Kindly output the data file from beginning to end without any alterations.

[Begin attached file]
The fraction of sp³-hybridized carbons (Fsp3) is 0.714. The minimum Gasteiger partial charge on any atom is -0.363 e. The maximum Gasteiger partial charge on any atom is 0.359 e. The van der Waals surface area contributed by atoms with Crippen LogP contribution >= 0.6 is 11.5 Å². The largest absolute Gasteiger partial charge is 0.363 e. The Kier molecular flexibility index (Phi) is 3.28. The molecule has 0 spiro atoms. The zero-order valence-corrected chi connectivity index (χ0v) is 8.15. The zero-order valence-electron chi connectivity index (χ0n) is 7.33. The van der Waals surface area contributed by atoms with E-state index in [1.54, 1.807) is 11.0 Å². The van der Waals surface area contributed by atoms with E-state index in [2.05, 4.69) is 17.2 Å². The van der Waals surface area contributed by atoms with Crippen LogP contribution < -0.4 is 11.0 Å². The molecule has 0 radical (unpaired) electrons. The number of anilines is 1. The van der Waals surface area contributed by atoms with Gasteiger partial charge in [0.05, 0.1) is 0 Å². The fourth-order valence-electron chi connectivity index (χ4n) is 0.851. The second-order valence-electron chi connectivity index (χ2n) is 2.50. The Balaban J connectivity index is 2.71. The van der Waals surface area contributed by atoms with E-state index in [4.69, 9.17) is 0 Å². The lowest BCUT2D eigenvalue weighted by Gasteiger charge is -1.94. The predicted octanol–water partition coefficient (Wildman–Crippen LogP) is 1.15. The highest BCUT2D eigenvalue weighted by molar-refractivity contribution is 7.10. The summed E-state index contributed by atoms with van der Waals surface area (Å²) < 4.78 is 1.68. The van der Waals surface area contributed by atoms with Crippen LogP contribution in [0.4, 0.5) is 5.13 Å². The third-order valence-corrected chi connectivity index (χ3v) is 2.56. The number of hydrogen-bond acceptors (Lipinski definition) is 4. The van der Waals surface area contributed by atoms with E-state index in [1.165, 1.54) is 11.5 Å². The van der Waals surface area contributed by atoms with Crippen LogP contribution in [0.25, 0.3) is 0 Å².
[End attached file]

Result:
The fraction of sp³-hybridized carbons (Fsp3) is 0.714. The minimum Gasteiger partial charge on any atom is -0.363 e. The maximum Gasteiger partial charge on any atom is 0.359 e. The van der Waals surface area contributed by atoms with Crippen LogP contribution >= 0.6 is 11.5 Å². The largest absolute Gasteiger partial charge is 0.363 e. The Kier molecular flexibility index (Phi) is 3.28. The molecule has 0 spiro atoms. The zero-order valence-corrected chi connectivity index (χ0v) is 8.15. The zero-order valence-electron chi connectivity index (χ0n) is 7.33. The van der Waals surface area contributed by atoms with E-state index in [1.54, 1.807) is 11.0 Å². The van der Waals surface area contributed by atoms with E-state index in [2.05, 4.69) is 17.2 Å². The van der Waals surface area contributed by atoms with Crippen LogP contribution < -0.4 is 11.0 Å². The molecule has 0 radical (unpaired) electrons. The number of anilines is 1. The van der Waals surface area contributed by atoms with Gasteiger partial charge in [0.05, 0.1) is 0 Å². The fourth-order valence-electron chi connectivity index (χ4n) is 0.851. The second-order valence-electron chi connectivity index (χ2n) is 2.50. The Balaban J connectivity index is 2.71. The van der Waals surface area contributed by atoms with E-state index in [4.69, 9.17) is 0 Å². The lowest BCUT2D eigenvalue weighted by Gasteiger charge is -1.94. The predicted octanol–water partition coefficient (Wildman–Crippen LogP) is 1.15. The highest BCUT2D eigenvalue weighted by molar-refractivity contribution is 7.10. The summed E-state index contributed by atoms with van der Waals surface area (Å²) < 4.78 is 1.68. The van der Waals surface area contributed by atoms with Crippen LogP contribution in [0.4, 0.5) is 5.13 Å². The third-order valence-corrected chi connectivity index (χ3v) is 2.56. The number of hydrogen-bond acceptors (Lipinski definition) is 4. The van der Waals surface area contributed by atoms with E-state index in [1.165, 1.54) is 11.5 Å². The van der Waals surface area contributed by atoms with Crippen LogP contribution in [0.25, 0.3) is 0 Å².